When I asked her to elaborate about the fun factor, her comments were similar to what I’ve heard many times before. Do not make it a delivery, and don’t follow a tight schedule. Coming up Chesapeake Bay, for instance, they would wander off the magenta line and cruised way up the Rappahannock River and the beautiful scenery of Virginia’s Northern Neck. Such side trips greatly added to the experience and kept things slow and easy. (I’ve met Loopers who blasted up Chesapeake Bay in two or three days, for example, not seeing much of anything. That seems such a waste to me, and that is true along most portions of the Loop.)
(Seen below: Boating down Virginia's Northern Neck offers some exceptional views.)
Dan and Jan’s Grand Banks, DAJA, would lead the way one day, switching with Good Time the next. That also eased the tension of traveling new waters where one must be focus on safe navigation.
While stopped at Liberty Landing Marina across the Hudson from New York City, both boats were hit by lightning, and lost their electronics. They were forced to continue up the Hudson River on basic navigation and paper charts until they reached a proper boat yard where repairs could be made.
While replacing damaged electronics, they learned a secret from a couple on a sailboat. When transiting the upcoming canals of the trip, with the Erie Canal not far away, it is always best to be first in line in the locks, often crowded with fellow Loopers. This means there will be much less turbulence than being in the wakes of the boats in front of you, and who wants to spend endless days looking at the transom of other boats?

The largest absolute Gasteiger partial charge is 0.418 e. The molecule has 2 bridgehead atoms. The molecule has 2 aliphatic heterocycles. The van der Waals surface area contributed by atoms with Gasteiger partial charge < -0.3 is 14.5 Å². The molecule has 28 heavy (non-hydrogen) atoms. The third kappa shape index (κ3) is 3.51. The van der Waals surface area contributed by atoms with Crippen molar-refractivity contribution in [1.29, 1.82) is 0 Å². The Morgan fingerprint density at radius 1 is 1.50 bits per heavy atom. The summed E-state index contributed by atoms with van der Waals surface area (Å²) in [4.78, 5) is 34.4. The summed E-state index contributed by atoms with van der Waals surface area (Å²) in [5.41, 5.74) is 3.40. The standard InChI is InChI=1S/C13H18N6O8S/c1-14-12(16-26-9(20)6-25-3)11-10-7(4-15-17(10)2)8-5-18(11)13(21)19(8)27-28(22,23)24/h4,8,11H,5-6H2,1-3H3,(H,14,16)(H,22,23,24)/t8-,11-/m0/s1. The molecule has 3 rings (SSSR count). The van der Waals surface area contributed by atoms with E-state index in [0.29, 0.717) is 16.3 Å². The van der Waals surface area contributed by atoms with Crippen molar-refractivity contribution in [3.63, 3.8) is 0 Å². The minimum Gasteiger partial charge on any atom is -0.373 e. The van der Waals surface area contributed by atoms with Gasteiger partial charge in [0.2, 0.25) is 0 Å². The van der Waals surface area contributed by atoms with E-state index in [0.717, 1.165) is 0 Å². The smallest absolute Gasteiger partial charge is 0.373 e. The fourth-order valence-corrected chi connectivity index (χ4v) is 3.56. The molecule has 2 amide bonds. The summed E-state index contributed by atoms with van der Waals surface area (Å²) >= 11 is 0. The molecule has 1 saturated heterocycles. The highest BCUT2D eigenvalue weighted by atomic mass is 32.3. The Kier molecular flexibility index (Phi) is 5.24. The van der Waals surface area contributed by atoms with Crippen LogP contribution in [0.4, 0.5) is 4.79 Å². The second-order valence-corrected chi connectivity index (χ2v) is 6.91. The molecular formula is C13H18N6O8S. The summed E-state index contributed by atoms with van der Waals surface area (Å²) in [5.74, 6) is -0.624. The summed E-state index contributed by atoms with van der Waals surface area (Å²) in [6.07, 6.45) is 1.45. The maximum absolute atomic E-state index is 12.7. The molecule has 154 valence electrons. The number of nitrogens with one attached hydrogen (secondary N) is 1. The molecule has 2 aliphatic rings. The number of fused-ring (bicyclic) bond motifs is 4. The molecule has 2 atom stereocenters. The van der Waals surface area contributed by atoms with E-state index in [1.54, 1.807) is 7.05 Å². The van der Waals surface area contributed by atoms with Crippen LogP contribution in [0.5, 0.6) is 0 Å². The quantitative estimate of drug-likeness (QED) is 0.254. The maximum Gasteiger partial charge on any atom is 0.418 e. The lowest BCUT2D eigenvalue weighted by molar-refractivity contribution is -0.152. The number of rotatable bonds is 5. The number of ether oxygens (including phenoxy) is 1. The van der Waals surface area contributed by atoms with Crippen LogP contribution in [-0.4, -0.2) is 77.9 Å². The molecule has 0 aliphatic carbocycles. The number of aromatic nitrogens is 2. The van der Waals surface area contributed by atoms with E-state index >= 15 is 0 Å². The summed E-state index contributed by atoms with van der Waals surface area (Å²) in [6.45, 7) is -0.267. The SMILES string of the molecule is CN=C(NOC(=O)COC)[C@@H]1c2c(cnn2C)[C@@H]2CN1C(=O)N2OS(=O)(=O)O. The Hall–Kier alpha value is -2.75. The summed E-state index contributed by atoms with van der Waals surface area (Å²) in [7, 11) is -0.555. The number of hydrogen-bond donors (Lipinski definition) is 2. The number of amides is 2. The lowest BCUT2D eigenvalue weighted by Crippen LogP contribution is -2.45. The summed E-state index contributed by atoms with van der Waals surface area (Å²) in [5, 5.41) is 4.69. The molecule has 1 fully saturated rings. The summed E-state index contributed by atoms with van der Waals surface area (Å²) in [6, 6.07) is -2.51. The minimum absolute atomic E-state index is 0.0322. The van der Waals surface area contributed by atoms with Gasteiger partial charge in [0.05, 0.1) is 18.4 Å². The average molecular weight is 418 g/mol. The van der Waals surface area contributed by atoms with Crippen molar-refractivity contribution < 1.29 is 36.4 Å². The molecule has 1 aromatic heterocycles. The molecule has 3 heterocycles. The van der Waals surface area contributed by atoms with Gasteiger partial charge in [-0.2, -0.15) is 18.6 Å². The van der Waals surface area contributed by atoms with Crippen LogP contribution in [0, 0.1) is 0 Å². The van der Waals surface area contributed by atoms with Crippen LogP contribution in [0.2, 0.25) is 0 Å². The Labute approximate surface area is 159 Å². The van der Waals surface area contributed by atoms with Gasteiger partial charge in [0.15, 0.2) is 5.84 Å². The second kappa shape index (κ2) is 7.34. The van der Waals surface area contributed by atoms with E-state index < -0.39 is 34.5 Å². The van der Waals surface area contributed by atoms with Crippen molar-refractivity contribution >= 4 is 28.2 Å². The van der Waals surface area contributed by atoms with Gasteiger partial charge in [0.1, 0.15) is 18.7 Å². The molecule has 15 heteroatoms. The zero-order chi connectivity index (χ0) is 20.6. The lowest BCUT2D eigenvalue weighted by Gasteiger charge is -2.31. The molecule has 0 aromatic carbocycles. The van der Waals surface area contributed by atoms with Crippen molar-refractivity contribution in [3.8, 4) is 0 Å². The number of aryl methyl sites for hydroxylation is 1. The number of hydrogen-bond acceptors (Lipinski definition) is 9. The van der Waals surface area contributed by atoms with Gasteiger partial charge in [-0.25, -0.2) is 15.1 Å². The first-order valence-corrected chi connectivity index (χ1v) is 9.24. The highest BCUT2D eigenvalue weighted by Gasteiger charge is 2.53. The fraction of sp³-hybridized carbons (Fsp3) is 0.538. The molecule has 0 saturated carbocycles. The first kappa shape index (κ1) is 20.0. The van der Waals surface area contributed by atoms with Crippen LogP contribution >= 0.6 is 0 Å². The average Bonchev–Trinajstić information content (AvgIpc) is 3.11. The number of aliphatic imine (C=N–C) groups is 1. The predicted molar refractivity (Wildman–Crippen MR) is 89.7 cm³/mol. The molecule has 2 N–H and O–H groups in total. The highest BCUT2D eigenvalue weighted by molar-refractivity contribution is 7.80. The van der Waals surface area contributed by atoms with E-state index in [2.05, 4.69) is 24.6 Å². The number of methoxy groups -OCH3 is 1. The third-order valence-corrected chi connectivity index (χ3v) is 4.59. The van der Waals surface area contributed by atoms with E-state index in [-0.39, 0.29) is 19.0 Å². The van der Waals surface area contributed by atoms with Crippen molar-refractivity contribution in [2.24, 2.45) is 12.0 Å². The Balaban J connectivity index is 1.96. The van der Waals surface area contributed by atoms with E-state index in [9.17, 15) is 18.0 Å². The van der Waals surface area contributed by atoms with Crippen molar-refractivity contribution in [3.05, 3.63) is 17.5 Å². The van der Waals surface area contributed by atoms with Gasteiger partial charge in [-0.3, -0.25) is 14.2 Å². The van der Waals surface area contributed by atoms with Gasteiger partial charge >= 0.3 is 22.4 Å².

(Seen below: Lock #5 on the Erie Canal outside of Waterford, NY.)
The secret was to put a beer on the lock wall for the lock master. No words were exchanged, and the beer would disappear during the locking. It is best to put the beer in a paper bag, however, as the many tourists who frequent canal locks should not see the lock master getting booze from cruisers.
As many lock masters manage more than one lock, and drive ahead to the next lock, when the parade of boats gets to the next lock and tie up waiting for the next opening, the lock master will announce on the VHF for DAJA and Good Times to enter first. It worked great, although Jan said that when they arrived in the Canadian lock system, they had to buy Canadian beer as it was much preferred by the Canadian lock personnel because it was stronger.
While discussing transiting the canal systems, Jan said they used a big ball fender at the stern of the Grand Banks, and her husband used it to kick out the stern when it was time to get underway. Their trawler had no bow or stern thruster, and the ball fender did its job. (In general, ball fenders are best for locking in canals.) She also said gloves are absolutely required for transiting the Erie’s Canal, as she worked the stern while Dan handled the bow lines.
They washed off the fenders after every lock, which did a lot to keep the boat clean.